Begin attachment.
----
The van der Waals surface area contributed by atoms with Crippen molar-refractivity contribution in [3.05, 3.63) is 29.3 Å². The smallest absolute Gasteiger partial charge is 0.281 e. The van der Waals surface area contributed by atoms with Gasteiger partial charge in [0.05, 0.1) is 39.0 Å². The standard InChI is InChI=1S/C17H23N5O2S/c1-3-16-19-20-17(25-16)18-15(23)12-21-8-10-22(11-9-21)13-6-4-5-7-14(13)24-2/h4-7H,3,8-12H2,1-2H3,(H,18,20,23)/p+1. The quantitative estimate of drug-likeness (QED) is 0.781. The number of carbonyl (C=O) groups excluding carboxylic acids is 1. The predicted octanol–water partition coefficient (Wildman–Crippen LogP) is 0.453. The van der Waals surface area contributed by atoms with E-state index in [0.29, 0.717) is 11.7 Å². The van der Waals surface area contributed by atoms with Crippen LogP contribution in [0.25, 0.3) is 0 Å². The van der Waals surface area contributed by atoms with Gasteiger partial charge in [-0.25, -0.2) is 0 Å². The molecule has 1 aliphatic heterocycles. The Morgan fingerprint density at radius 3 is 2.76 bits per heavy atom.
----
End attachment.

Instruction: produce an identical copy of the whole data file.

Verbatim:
The van der Waals surface area contributed by atoms with Crippen molar-refractivity contribution in [3.05, 3.63) is 29.3 Å². The smallest absolute Gasteiger partial charge is 0.281 e. The van der Waals surface area contributed by atoms with Gasteiger partial charge in [0.05, 0.1) is 39.0 Å². The standard InChI is InChI=1S/C17H23N5O2S/c1-3-16-19-20-17(25-16)18-15(23)12-21-8-10-22(11-9-21)13-6-4-5-7-14(13)24-2/h4-7H,3,8-12H2,1-2H3,(H,18,20,23)/p+1. The quantitative estimate of drug-likeness (QED) is 0.781. The number of carbonyl (C=O) groups excluding carboxylic acids is 1. The predicted octanol–water partition coefficient (Wildman–Crippen LogP) is 0.453. The van der Waals surface area contributed by atoms with E-state index in [0.29, 0.717) is 11.7 Å². The van der Waals surface area contributed by atoms with Crippen LogP contribution in [0.25, 0.3) is 0 Å². The van der Waals surface area contributed by atoms with Gasteiger partial charge in [-0.25, -0.2) is 0 Å². The molecule has 1 aliphatic heterocycles. The Morgan fingerprint density at radius 3 is 2.76 bits per heavy atom.